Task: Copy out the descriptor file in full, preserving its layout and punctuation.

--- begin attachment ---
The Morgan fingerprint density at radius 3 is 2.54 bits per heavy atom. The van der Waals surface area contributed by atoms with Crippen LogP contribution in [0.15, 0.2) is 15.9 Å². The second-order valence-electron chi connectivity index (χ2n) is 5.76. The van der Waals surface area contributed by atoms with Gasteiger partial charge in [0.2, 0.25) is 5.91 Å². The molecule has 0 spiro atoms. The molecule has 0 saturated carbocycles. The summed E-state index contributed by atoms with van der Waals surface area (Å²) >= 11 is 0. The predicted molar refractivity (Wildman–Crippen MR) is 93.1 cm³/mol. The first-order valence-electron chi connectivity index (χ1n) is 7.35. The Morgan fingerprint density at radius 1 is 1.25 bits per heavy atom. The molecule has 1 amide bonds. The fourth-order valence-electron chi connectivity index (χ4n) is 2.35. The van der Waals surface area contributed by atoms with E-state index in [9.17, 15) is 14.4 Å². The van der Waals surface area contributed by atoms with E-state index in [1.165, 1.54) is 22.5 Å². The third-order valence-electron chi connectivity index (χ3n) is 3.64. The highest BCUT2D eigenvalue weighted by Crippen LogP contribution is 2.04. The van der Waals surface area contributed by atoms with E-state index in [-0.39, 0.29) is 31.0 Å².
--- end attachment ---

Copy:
The Morgan fingerprint density at radius 3 is 2.54 bits per heavy atom. The van der Waals surface area contributed by atoms with Crippen LogP contribution in [0.15, 0.2) is 15.9 Å². The second-order valence-electron chi connectivity index (χ2n) is 5.76. The van der Waals surface area contributed by atoms with Gasteiger partial charge in [0.2, 0.25) is 5.91 Å². The molecule has 0 spiro atoms. The molecule has 0 saturated carbocycles. The summed E-state index contributed by atoms with van der Waals surface area (Å²) >= 11 is 0. The predicted molar refractivity (Wildman–Crippen MR) is 93.1 cm³/mol. The first-order valence-electron chi connectivity index (χ1n) is 7.35. The Morgan fingerprint density at radius 1 is 1.25 bits per heavy atom. The molecule has 1 amide bonds. The fourth-order valence-electron chi connectivity index (χ4n) is 2.35. The van der Waals surface area contributed by atoms with E-state index in [9.17, 15) is 14.4 Å². The van der Waals surface area contributed by atoms with E-state index in [1.165, 1.54) is 22.5 Å². The third-order valence-electron chi connectivity index (χ3n) is 3.64. The highest BCUT2D eigenvalue weighted by Crippen LogP contribution is 2.04. The van der Waals surface area contributed by atoms with E-state index in [-0.39, 0.29) is 31.0 Å².